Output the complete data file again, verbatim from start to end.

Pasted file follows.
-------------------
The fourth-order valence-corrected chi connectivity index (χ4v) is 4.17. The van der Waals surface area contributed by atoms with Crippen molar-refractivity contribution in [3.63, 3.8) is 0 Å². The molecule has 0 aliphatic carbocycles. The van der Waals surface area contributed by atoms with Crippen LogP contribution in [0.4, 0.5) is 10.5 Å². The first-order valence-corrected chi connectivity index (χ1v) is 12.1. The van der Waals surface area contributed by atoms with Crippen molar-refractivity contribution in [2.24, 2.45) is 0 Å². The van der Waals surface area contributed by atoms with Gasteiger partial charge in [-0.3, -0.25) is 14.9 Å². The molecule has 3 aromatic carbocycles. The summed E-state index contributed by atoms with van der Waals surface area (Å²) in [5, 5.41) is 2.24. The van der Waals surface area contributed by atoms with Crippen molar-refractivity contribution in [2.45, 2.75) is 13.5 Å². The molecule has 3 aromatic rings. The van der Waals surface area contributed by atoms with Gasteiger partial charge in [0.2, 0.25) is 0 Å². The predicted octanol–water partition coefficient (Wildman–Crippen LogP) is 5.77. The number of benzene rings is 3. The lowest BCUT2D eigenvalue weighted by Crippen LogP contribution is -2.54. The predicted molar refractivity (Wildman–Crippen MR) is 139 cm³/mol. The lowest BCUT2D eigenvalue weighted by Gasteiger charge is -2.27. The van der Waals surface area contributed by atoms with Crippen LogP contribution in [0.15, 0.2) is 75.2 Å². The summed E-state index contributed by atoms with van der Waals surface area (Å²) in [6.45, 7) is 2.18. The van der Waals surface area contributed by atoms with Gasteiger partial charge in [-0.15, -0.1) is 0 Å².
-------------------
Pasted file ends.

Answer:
The fourth-order valence-corrected chi connectivity index (χ4v) is 4.17. The van der Waals surface area contributed by atoms with Crippen molar-refractivity contribution in [3.63, 3.8) is 0 Å². The molecule has 0 aliphatic carbocycles. The van der Waals surface area contributed by atoms with Crippen LogP contribution in [0.4, 0.5) is 10.5 Å². The first-order valence-corrected chi connectivity index (χ1v) is 12.1. The van der Waals surface area contributed by atoms with Crippen molar-refractivity contribution in [2.24, 2.45) is 0 Å². The van der Waals surface area contributed by atoms with Gasteiger partial charge in [-0.3, -0.25) is 14.9 Å². The molecule has 3 aromatic carbocycles. The summed E-state index contributed by atoms with van der Waals surface area (Å²) in [5, 5.41) is 2.24. The van der Waals surface area contributed by atoms with Crippen molar-refractivity contribution in [2.45, 2.75) is 13.5 Å². The molecule has 3 aromatic rings. The van der Waals surface area contributed by atoms with Gasteiger partial charge in [0.2, 0.25) is 0 Å². The predicted octanol–water partition coefficient (Wildman–Crippen LogP) is 5.77. The number of benzene rings is 3. The lowest BCUT2D eigenvalue weighted by Crippen LogP contribution is -2.54. The predicted molar refractivity (Wildman–Crippen MR) is 139 cm³/mol. The lowest BCUT2D eigenvalue weighted by Gasteiger charge is -2.27. The van der Waals surface area contributed by atoms with Crippen LogP contribution in [0.15, 0.2) is 75.2 Å². The summed E-state index contributed by atoms with van der Waals surface area (Å²) in [6.45, 7) is 2.18. The van der Waals surface area contributed by atoms with Gasteiger partial charge in [-0.15, -0.1) is 0 Å².